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Premier Sound Factory has announced an updated version of its Hellotron Premier G Kontakt library – now with new look and controls.
48kHz/24bit samples (you can load it in any sample rate session)
All samples were recorded in whole sound with no loop
Original Mellotron sounds in their natural element
35 keys of Flute, Strings, and Cello samples
True and tasteful analog feel
Simple “1 sample per 1 key” structure (original does not have velocities)
7-second key duration with no loops as an authentic Mellotron
Recorded Mellotron M400S
This is part 3 in a growing now-trilogy of swarmatron-inspired free Kontakt instruments! It uses 6 different acoustic stringed instruments, with 40+ different strings playing at any given moment, all of which can bend in and out of tune with one another up to an octave in either direction with a CC control.
Gala is a successor to our virtual analog instruments line which actually combines all of them under a single roof in 2 versions:
Gala XL – 28 instruments (royal pack member)
Gala free – 15 instruments (Free)
Both versions share the same basic features (which will be listed below) while the differences between them are:
Gala XL has keyboard split feature which allows splitting the hardware keyboard into 2 zones and routing each of the 4 oscillators to any zone
Gala XL has a new feature called “note slider” which allows creating note sliding sequence effect
Gala is based on an improved physical modeling code of a virtual analog oscillators that work in an open mixer format and mixes up 4 independent top crafted wave-forms with an incredible dynamic range and generates 28 instruments ensemble emulation, each with it’s own size and color which can mix any 4 instruments together and create rich multi combinations, articulations and textures.
Gala XL instruments:
3 pop strings.
5 oriental strings.
4 cinematic-pop brasses.
4 oriental organs.
Gala Free instruments:
3 pop strings.
4 cinematic-pop brasses.
Gala (both versions) has full synthesis section, 2 different MIDI velocity options, a user friendly global hipass-lopass filter, a full section of built in effects (saturation, chorus, phaser, tremolo, reverb and delay), built-in draw-bars system per oscillator, an advanced mono mode, full MIDI map, stereo and gleam effect and a resizable and customizable GUI.
Performer Free is a freeware edition of the Crumar Performer plugin released only for Linux users. It is a stripped-down version with every extra feature removed, leaving just the Performer as it is in real life. It’s available in VST2, VST3 and StandAlone format as a precompiled binary for amd64 (Intel architecture) and armhf (Raspberry Pi4 and compatible boards). The UI dowsizes automatically if the screen resolution is lower than the normal plugin’s UI size, in order to fit smaller displays that can be used with the Raspberry Pi. It’s been tested and proved to work flawlessly under Ubuntu 20.04, Ubuntu 20.10, Raspberry Pi OS running on a Pi 4 with 4 GB RAM, and Raspberry Pi 3 B+.
Throughout the years, I’ve owned several guitar amps with built-in spring reverb, and I’ve always loved that twangy, metallic sound. Spring reverb in electric guitar amps works by taking the signal from a guitar’s pickups, amplifying it, passing it into one end of a long coil, picking it up at the other end, and then amplifying that signal some more. Because the internal coil is long and twisty, the sound waves don’t travel directly from one end of the reverb tank to another, but instead take their time and bounce around. This produces the characteristic reverb effect we’ve all come to know and love.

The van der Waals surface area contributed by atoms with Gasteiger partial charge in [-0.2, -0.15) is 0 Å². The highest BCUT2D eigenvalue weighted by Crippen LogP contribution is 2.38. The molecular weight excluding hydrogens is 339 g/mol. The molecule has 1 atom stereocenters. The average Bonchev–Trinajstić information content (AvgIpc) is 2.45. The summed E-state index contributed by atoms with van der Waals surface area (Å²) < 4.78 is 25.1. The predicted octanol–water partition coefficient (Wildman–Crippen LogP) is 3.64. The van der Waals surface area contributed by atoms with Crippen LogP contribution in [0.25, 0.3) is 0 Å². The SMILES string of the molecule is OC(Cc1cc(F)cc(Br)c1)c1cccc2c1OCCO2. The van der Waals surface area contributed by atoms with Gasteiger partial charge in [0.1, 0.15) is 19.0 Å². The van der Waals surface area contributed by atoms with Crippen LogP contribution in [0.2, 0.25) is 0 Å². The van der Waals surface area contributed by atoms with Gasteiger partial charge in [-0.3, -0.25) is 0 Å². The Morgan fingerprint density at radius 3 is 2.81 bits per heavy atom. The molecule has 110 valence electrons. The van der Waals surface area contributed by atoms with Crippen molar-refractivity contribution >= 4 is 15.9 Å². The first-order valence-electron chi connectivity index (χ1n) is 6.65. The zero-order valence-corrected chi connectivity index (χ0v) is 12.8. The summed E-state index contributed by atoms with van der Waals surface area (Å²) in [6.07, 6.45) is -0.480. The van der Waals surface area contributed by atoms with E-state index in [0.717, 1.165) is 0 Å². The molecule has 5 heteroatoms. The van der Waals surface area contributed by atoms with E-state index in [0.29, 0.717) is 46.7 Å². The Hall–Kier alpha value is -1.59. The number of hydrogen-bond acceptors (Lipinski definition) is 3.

I’ve always wondered what a violin would sound like if it were subjected to a similar treatment. Of course, an acoustic violin is a bit more analog than an electric guitar – there is no pickup – which raises the question: what if you were to attach the spring directly to the body of the instrument you were trying to add reverb to? After seeing a Simon the Magpie Youtube video in which Simon attempted a similar experiment on his acoustic guitar, I knew exactly what I had to do. You can watch my experiment unfold in the video linked above.
(And yes, I’ve since replaced the slinky I stole from my son.)
String Textures is a free virtual instrument for Kontakt featuring intimately recorded Strings which have been twisted, mangled and warped in to a wide array in cinematic sounds. Featuring 10 custom presets ranging from a warm and delicate strings, to dark, dirty, detuned, distorted, pulsing and everything in between – download now for free and start making music!
THIS LIBRARY REQUIRES THE FULL VERSION OF KONTAKT 5.8.0 +
Cantus 1 is a virtual analog Chorus-Voice-Ensemble. It produces sounds like chanting choirs or singing voices generated by analog synthesis only. You may also get pad sounds with different colourations and vintage touch.
Shurely you know the old string-ensembles like „Solina Strings“, “Crumar”, “Logan Strings” or “ARP Quadra”. Many evergreen rock songs include the sound of this phenomenal vintage instruments. They are available as VST instruments in many versions at all.
Cantus 1 is a bizarre sister of this string ensembles. Using the same basic idea it generates also polyphonic pads but filtered and modyfied to vocal formants. It produces harmonic choirs and voices processed by a formant filter and coloured by a parametric equalizer section. There is also a noise generator for additional breath sound. Cantus 1 sounds really retro and is equipped with chorus effect, stereo delay and reverbation.
It comes with 32 factory presets and a user manual.
Cantus 1- System requirements:
– PC with multicore processor
– Microsoft Windows XP, Vista or Windows 7
– Professional soundcard or audio-device with ASIO-driver –technology
– 512 MB RAM
– MIDI-interface and software host supporting VSTi-plugin-technology
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